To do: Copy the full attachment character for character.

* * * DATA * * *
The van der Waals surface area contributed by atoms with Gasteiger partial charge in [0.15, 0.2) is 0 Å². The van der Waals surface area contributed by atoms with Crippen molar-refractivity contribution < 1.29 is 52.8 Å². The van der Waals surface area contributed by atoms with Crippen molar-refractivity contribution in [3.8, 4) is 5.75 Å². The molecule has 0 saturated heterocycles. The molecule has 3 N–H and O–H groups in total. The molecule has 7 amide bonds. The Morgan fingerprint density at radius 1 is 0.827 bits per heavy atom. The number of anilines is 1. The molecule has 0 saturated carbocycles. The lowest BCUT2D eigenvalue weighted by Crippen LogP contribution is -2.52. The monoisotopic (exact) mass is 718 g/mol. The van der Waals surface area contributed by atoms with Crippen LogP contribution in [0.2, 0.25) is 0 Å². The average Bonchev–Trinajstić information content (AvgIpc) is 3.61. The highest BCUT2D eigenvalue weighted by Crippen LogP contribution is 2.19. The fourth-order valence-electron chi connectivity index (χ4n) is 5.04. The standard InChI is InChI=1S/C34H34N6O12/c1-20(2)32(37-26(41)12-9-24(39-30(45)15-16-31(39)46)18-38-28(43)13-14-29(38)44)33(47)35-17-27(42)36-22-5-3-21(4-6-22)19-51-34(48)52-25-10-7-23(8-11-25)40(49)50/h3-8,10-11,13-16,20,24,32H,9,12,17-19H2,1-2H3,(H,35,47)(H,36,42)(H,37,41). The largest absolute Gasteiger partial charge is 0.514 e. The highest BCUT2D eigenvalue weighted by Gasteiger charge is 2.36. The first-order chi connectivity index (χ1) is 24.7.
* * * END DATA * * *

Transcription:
The van der Waals surface area contributed by atoms with Gasteiger partial charge in [0.15, 0.2) is 0 Å². The van der Waals surface area contributed by atoms with Crippen molar-refractivity contribution < 1.29 is 52.8 Å². The van der Waals surface area contributed by atoms with Crippen molar-refractivity contribution in [3.8, 4) is 5.75 Å². The molecule has 0 saturated heterocycles. The molecule has 3 N–H and O–H groups in total. The molecule has 7 amide bonds. The Morgan fingerprint density at radius 1 is 0.827 bits per heavy atom. The number of anilines is 1. The molecule has 0 saturated carbocycles. The lowest BCUT2D eigenvalue weighted by Crippen LogP contribution is -2.52. The monoisotopic (exact) mass is 718 g/mol. The van der Waals surface area contributed by atoms with Crippen LogP contribution in [0.2, 0.25) is 0 Å². The average Bonchev–Trinajstić information content (AvgIpc) is 3.61. The highest BCUT2D eigenvalue weighted by Crippen LogP contribution is 2.19. The fourth-order valence-electron chi connectivity index (χ4n) is 5.04. The standard InChI is InChI=1S/C34H34N6O12/c1-20(2)32(37-26(41)12-9-24(39-30(45)15-16-31(39)46)18-38-28(43)13-14-29(38)44)33(47)35-17-27(42)36-22-5-3-21(4-6-22)19-51-34(48)52-25-10-7-23(8-11-25)40(49)50/h3-8,10-11,13-16,20,24,32H,9,12,17-19H2,1-2H3,(H,35,47)(H,36,42)(H,37,41). The largest absolute Gasteiger partial charge is 0.514 e. The highest BCUT2D eigenvalue weighted by Gasteiger charge is 2.36. The first-order chi connectivity index (χ1) is 24.7.